Written by Wendy Kreitzman Thursday, 24 October 2013 00:00
As the Village of Great Neck introduces legislation calling for an eight-month moratorium on processing and issuing permits for on-site smoking businesses within the village, the landlord and tenant of the recently approved hookah lounge at 431-435 Middle Neck Road requested a modification to its conditional use permit. The village has cited health concerns regarding non-tobacco products and the hookah lounge landlord and tenant have responded to those concerns, asking to modify their conditional use permit by eliminating outdoor smoking.
This summer the village had approved the hookah lounge permit, which included indoor and outdoor smoking of non-tobacco products. While residents raised strong health-related concerns, village counsel explained that the lounge was permitted by village law as it fell within the village’s definition of a restaurant. In addition, while tobacco products are covered by the New York State Clean Air Act, smoking non-tobacco products such as the herbal products reportedly used by hookah smokers are not precluded. However, research from sources such as the Mayo Clinic state that “hookah smoking is not safer than cigarette smoking.” The World Health Organization has put forth similar information. Health concerns focus on both the smoking and the second hand smoke and many studies link this non-tobacco smoking with lung cancer.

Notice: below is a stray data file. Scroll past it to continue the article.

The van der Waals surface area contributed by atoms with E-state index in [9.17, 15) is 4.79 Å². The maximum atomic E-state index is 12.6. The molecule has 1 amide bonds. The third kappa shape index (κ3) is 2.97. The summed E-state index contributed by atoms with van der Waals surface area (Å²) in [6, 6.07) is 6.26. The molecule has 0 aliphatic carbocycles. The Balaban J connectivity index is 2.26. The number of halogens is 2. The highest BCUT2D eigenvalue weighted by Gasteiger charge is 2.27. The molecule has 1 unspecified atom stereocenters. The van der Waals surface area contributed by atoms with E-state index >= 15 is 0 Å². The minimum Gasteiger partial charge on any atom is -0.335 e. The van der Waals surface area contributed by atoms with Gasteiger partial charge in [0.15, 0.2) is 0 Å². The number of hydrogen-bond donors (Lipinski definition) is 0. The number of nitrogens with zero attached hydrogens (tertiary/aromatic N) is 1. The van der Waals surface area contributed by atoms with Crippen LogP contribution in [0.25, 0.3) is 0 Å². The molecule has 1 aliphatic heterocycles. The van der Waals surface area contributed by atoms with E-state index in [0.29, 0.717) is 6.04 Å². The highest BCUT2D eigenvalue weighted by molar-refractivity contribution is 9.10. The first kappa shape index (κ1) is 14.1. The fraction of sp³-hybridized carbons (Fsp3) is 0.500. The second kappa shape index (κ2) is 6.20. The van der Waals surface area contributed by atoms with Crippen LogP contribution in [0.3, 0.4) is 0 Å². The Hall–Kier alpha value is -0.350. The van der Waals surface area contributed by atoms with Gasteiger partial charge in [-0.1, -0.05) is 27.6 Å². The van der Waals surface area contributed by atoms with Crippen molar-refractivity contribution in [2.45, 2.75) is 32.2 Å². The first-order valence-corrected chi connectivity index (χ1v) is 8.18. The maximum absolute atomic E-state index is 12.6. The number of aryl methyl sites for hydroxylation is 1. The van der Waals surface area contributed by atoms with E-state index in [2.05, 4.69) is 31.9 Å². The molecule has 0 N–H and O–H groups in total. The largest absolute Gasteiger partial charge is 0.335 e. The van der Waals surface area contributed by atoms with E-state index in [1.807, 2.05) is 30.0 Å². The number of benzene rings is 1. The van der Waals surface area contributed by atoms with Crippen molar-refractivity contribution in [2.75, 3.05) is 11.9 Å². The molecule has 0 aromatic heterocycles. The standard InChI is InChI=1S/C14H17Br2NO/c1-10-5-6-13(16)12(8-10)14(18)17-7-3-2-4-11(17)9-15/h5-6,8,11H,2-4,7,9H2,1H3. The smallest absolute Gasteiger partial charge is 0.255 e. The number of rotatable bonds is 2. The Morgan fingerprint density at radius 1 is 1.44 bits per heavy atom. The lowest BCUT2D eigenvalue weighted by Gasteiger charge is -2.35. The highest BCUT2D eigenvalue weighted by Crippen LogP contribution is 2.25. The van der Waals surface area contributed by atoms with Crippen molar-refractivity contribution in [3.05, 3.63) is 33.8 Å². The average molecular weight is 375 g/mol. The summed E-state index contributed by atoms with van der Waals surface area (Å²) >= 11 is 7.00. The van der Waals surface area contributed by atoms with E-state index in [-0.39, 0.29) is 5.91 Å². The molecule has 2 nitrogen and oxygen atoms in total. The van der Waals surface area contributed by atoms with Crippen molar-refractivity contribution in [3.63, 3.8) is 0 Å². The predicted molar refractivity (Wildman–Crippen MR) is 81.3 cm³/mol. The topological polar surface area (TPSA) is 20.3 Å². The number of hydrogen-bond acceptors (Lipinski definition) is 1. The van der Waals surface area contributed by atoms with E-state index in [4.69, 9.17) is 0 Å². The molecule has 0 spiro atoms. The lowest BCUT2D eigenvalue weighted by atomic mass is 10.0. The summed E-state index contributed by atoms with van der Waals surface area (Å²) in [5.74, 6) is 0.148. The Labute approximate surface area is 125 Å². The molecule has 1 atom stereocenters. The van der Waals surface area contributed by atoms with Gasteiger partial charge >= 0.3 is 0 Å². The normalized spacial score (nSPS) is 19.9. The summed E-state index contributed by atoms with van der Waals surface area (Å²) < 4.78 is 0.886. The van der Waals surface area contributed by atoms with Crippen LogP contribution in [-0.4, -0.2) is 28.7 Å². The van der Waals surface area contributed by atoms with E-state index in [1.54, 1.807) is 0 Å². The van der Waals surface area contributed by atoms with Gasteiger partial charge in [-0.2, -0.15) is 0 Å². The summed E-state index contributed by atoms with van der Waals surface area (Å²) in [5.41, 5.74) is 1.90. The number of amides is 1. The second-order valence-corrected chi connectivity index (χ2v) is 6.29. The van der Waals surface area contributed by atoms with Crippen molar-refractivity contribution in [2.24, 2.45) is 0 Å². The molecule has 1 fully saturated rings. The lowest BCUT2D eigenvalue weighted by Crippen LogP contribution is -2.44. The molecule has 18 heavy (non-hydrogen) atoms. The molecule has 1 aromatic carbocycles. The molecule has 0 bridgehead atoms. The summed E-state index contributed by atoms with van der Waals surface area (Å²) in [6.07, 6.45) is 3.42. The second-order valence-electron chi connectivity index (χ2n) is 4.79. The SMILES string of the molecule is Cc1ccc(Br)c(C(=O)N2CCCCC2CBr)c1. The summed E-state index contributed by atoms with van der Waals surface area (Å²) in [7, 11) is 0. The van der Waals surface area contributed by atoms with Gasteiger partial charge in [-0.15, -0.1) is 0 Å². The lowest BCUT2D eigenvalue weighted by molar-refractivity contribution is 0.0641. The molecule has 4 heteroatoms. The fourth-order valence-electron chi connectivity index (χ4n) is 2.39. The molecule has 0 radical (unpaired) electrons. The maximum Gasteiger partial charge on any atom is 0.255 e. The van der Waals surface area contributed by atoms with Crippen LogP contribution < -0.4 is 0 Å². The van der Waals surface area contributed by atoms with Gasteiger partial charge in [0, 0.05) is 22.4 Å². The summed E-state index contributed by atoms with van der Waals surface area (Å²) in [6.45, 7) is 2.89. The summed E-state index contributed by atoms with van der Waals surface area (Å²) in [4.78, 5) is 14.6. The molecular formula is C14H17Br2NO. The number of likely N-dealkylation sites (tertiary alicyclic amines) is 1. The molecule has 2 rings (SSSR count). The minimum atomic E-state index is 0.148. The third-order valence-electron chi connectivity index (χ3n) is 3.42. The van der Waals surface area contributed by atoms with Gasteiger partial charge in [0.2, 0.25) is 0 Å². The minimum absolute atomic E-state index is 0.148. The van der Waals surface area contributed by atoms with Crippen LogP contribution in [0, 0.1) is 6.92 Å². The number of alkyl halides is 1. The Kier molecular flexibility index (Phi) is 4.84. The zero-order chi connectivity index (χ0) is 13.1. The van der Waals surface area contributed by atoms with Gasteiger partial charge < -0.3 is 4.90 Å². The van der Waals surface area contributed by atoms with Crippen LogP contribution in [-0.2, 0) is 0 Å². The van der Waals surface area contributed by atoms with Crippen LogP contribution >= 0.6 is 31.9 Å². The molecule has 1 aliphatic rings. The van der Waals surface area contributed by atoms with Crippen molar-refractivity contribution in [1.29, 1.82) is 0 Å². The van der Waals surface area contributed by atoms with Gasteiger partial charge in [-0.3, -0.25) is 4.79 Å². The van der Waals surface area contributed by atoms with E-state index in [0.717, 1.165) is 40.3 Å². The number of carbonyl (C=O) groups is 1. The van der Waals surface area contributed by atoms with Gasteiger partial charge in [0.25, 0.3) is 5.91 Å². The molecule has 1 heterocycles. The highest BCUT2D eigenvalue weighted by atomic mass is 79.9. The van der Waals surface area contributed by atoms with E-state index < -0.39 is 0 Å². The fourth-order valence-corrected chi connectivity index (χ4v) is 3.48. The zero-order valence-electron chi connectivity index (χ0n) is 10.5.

Mayor Ralph Kreitzman and the board of trustees deemed it was time take a break from approving anymore such permits while they studied the ramifications. The moratorium was introduced at the village’s Oct. 15 board of trustees meeting and there will be a public hearing at the Nov. 19 meeting.
The moratorium applies to on-site smoking activities that include the sale or rental of smoking-related products for use and/or consumption on the premises of a business, and/or allowing or facilitating smoking activities on the premises of a business.
As the bill was introduced, several residents, including ones from the near-by 1 Wooley’s Lane apartment building, spoke up, still complaining of the health hazards but failing to recognize why the village had to approve the permit (legally considered a restaurant under village code and with no state law prohibiting such smoking). The mayor and village counsel Steve Limmer explained that while residents were free to speak, it would be necessary for them to speak up at the public hearing and have their comments on the formal record. Also, comments will be accepted during the moratorium and when final legislation, if any, is proposed. There would again be public hearings.
At this point, the village did amend the new hookah lounge’s conditional use permit to preclude outside smoking. In the interim, the proposed moratorium is required to be sent to the Nassau County Planning Commission,. The commission may recommend approval of the moratorium, recommend it be turned down, simply comment or leave it to “local determination.” Should the commission turn down the moratorium, the village board has the right to over-turn this decision with a majority plus one vote. Should the commission turn down the moratorium, the village board still ahs the right to approve it with a majority plus one vote.